Finally, the Gaiwiio comprehensively scrutinized social relations - much was in need of reform whilst some longstanding practices were to be abandoned. Gaiwiio identified "four evil words": Whisky/rum, witchcraft, witchpoison, and abortion (sterilization) - these were to be abandoned. Sexual promiscuity must cease also, along with abuse of one another; for example, the husband's abuse of his wife, and child abuse. The importance of living in communities is stressed along with sharing, care of the elderly, of orphans, and of the poor. Gaiwiio did not embody the wholesale revival of traditional culture, but it did signify an affirmation and rebuilding of much of it.
|History|| ||Handsome Lake's people, the Seneca, were members of a six nation confederacy called the 'Iroquois,' which by the eighteenth century had been reduced to poverty with much loss of land, whilst its culture was in ruins. In 1779, during the American-British war (1777-1783), Maj. General John Sullivan, on the orders of General George Washington, led a campaign against the pro-British Iroquois, intended, he said, "...to destroy everything that contributes to their support". The result: forty towns were destroyed along with an estimated 160,000 bushels of corn, whilst fruit orchards were uprooted or chopped down, one of which contained 1500 trees; "Hardly a food plant remained for the oncoming Winter" (Parker Op.Cit. 'Iroquois uses of Maize' p.20). In addition, the Iroquois involvement in the war divided the Iroquois member tribes against each other; in 1783 Joseph Brant and his Mohawk followers, deserted by the British,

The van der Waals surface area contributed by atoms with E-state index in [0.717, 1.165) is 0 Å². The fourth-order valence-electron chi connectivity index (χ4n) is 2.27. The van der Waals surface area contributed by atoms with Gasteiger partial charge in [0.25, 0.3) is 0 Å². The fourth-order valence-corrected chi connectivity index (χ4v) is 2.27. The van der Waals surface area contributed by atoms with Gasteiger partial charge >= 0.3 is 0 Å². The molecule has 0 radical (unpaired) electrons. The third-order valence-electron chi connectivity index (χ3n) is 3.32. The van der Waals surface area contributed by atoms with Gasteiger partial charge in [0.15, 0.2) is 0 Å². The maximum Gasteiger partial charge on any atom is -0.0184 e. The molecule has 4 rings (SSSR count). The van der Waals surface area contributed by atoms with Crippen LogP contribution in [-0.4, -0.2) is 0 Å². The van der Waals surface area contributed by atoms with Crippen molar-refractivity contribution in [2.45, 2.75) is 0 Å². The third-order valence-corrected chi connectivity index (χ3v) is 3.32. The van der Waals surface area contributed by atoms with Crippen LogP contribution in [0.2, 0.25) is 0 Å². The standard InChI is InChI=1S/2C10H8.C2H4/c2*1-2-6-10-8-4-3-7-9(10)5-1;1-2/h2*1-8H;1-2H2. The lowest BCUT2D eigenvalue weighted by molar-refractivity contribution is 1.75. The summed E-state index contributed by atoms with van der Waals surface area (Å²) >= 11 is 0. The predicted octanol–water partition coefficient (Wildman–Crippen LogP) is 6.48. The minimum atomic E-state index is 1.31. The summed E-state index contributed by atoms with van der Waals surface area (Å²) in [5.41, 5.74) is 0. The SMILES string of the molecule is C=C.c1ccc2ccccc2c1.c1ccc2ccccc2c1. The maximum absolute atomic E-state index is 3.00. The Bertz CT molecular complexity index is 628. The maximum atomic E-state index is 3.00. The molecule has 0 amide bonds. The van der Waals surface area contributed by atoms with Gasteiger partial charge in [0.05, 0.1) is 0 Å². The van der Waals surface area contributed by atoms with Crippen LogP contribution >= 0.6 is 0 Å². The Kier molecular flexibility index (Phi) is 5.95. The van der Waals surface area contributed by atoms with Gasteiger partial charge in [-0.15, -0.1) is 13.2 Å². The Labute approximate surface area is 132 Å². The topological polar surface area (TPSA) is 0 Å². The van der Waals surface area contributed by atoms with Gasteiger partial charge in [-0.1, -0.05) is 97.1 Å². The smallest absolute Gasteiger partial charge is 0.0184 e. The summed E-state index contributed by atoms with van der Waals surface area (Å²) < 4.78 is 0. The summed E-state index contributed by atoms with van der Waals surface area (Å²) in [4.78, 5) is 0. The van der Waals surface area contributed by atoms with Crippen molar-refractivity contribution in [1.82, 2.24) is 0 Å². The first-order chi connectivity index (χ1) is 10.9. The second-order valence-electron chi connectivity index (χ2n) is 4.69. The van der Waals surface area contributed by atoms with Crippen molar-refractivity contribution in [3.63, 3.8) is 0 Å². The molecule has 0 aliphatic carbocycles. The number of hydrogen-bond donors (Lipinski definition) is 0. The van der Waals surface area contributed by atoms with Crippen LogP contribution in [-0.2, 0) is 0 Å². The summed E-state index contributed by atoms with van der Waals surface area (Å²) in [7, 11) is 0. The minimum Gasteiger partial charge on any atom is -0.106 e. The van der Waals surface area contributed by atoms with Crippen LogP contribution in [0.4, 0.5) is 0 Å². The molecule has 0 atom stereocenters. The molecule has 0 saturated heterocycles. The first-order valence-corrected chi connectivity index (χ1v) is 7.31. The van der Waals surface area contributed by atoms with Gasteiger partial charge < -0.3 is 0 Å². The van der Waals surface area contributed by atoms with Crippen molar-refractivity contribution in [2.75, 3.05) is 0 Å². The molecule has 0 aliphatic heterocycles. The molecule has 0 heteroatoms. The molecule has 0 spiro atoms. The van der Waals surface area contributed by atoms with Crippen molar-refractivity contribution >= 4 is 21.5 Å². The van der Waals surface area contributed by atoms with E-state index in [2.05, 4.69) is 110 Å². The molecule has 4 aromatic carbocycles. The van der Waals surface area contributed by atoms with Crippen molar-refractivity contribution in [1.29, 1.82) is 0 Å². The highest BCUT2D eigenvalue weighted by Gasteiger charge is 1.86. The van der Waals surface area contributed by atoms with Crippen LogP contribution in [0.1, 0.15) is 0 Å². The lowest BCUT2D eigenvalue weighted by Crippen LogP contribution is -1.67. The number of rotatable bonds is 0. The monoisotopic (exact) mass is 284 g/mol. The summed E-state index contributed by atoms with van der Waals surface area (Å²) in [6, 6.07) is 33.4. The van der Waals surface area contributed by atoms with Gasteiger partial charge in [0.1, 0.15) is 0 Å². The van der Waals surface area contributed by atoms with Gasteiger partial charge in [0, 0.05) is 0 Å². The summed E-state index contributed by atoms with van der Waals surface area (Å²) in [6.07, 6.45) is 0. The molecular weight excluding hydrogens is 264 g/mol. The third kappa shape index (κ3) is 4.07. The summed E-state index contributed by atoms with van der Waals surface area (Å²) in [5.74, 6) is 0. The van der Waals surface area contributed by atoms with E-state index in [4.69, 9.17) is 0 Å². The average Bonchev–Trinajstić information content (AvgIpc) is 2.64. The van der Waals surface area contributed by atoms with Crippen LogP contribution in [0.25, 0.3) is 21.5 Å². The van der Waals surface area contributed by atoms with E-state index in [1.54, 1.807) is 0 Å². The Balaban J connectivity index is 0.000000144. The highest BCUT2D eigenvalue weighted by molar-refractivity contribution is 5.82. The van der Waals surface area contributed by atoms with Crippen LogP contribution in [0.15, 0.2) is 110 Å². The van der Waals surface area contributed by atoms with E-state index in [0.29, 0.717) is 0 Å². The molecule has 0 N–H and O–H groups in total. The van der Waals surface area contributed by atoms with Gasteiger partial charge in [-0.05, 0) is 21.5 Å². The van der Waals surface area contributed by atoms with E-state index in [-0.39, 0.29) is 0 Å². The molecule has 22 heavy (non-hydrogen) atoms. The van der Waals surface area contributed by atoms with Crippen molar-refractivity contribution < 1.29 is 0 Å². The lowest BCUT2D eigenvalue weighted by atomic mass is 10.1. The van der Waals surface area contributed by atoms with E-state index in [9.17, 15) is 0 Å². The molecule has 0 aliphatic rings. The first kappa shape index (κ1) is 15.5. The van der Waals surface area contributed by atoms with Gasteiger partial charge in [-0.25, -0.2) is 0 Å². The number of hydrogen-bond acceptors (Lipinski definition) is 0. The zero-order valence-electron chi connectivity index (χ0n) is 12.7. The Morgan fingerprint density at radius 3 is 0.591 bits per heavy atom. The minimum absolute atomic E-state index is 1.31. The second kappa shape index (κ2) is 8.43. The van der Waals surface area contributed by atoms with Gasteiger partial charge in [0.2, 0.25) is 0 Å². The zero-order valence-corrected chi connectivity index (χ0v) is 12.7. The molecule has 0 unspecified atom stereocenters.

migrated to Canada with other pro-British Iroquois. The Iroquois tribes remaining in New York State lost much land to the Whites in dubious treaties and through corrupt land speculators; it seems likely that the Iroquois' resulting poverty informed section 95 of Gaiwiio, which warns of eternal punishment for those who sell their land. By 1797 the Mohawk, Oneida, Onondaga, and Cayuga Iroquois had little land left in New York State; in the same year the Seneca were tricked out of most of their land also. The respect once commanded by the Iroquois from its dependent tribes and others, including Whites2, had been lost, and was often replaced with contempt (Josephy:1995 pp.271, 281-282). |